Annoyances With Pivot Tables

Dealing with these annoyances

Are you fairly new to Pivot Tables in Excel? If you are, you may have had difficulties to make them look clear and professional looking. This post will list 7 ‘annoyances’ and a few important tips to ensure your Pivot Table look clean quickly.


This post discuss the advantages of using Excel Tables as the basis for all your Pivot Tables. Also we will discuss a few Pivot Table options you can tweak to make them clearer for your audience. To fully appreciate this post you should be familiar with creating basic Pivot Tables.

Excel Tables

To create a new Pivot Table, you need to have a list (some will call this a database) of data. One problem you may face with a list is that if someone adds new rows below, the Pivot Table will not know that. You need to verify this yourself using the Change Data Source under Analyze tab (Option in 2010) then scroll down to see if new rows were added. If yes, the you need to adjust the selection manually (Under Analyze > Change Data Source).

However, if you convert your simple list into a Table then you’ll never have to worry about new rows being added to your data because your Excel Table will automatically grow as new rows are added. To convert a list into an Excel Table click anywhere in your list and hit Ctrl+T then hit Enter. Excel will add the Table Tools contextual tab containing options.

Another critical option is to fill the Table Name at the far left. Always type a name for each table (no spaces and cannot start with a number but underscore is great).

When you move to the bottom of an Excel Table you notice a small blue marker at the bottom right corner. This marker indicates that this row in the last row in your table. See screenshot below.

To add a new row start typing in the first column immediately below the the last row and hit Tab (not Enter) to move to the next cell. As long as you hit Tab the active cell will never leave the boundary of the table and you can add as many rows as needed. The table will grow automatically.

If you notice that the marker is not immediately below the last row of the table, you need to drag this blue marker using the mouse below the last row of data. This would happen if a user selects only the data in the last row and hits Delete.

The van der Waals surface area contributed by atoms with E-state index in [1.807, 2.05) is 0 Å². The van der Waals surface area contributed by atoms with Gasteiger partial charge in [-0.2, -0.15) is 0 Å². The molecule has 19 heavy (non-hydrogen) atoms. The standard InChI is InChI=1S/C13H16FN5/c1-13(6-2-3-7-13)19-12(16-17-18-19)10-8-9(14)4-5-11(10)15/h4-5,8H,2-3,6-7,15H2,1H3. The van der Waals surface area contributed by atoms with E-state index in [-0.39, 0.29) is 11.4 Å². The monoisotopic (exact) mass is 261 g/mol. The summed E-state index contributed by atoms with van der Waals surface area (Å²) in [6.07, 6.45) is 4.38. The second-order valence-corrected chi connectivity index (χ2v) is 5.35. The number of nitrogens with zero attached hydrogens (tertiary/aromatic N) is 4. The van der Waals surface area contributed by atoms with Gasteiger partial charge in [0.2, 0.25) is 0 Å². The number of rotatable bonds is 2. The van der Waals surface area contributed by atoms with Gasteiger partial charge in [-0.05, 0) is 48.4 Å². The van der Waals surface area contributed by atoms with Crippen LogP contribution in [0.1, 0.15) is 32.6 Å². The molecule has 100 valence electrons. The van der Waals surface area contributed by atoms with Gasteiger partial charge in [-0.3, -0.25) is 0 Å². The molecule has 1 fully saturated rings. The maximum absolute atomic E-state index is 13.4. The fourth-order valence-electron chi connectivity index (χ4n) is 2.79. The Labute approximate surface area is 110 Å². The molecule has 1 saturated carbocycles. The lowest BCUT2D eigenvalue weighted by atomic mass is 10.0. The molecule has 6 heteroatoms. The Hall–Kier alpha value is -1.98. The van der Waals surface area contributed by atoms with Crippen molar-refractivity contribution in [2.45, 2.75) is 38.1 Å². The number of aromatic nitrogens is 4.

Pivot Tables

In this section we discuss some annoyances (not bugs) that you should know regarding the appearance of newly created Pivot Tables.

  • Blank cells – When your pivot table uses various combinations of fields with numeric data you will invariably note a number of blank cells. These blank cells are there because the is no combination of two of three fields. It would be preferable to see a zero in such cells. To have all blank cells display a 0 follow these steps:
    • Right-click in any cell in the numeric area of the pivot table and select Pivot Table Options. In the second half of the dialog box find the option For empty cells show and type a 0 in the text box. Hit Enter.
  • Format all numbers – When you right-click a numeric value you have the following two choices: Format Cells and Number Format. Selecting Format Cells will allow you to format the selected cells only. Select Number Format to format all numbers in your pivot table.
    • An interesting use of Format Cells is if you want most numbers to use a standard number format but you want a currency format only on the subtotals on grand total only.
  • Subtotal above – As soon as you have more than one field in the Rows area, the pivot table will create a subtotal for every value of the first field in the Rows area.
    • To have the Subtotals below the group, click the Design ribbon tab and at the far left select the the Subtotals drop down list and choose Show all Subtotals at Bottom of Group. If you want, you can also disable the subtotal all together.
      Note that by moving the Subtotals below, will add a new row for every group. In a very large Pivot Table you could end up with a much longer report.
  • Row and Column Labels – At the upper left of a pivot table you will see the entries Row Labels and Column Labels.The drop down arrow next to each allow you to filter your pivot table. This works exactly like the the Filter command.
    • You can rename these cells by typing your own title in these two cells. Do not hit Delete since this will display an error message. Simply type the text you want instead of Row & Column Labels.
    • You cannot type the name of an existing field. For example if your pivot table has a Region field, you cannot use the name Region. However you can type the name of an existing field followed by a space. This will make your label different because of the space.
  • Finding a field in a very large list – Once I saw a user creating a report based on a list having over 60 columns. Since finding a data field in the Pivot Table Field list was tedious, I suggested that he simply type the first few characters in the Search box near the top of the Pivot Table Field List. Simply typing the first 2 or 3 characters will instantly filter the Field List.
  • Missing data with some combinations – If you use more than one field in the Row Labels area then it is possible that not all combinations would appear. In the example below, we used the Salesman and the Region field. In the case of Lamarche there is no East region. This is because in the original list there is no row with both Lamarche and East.
    • This one is slightly tricky. Although Lamarche did not sell in the East region, it would be nice, for sake of consistency, to have the combination Lamarche – East in with 0 across the row.
    • To achieve this, right-click on any value for the field with missing data. In our case, right-click on any region item (for any Sales Reps) and choose Field Settings.
    • In the Layout & Print tab enable the option Show items with no data then OK.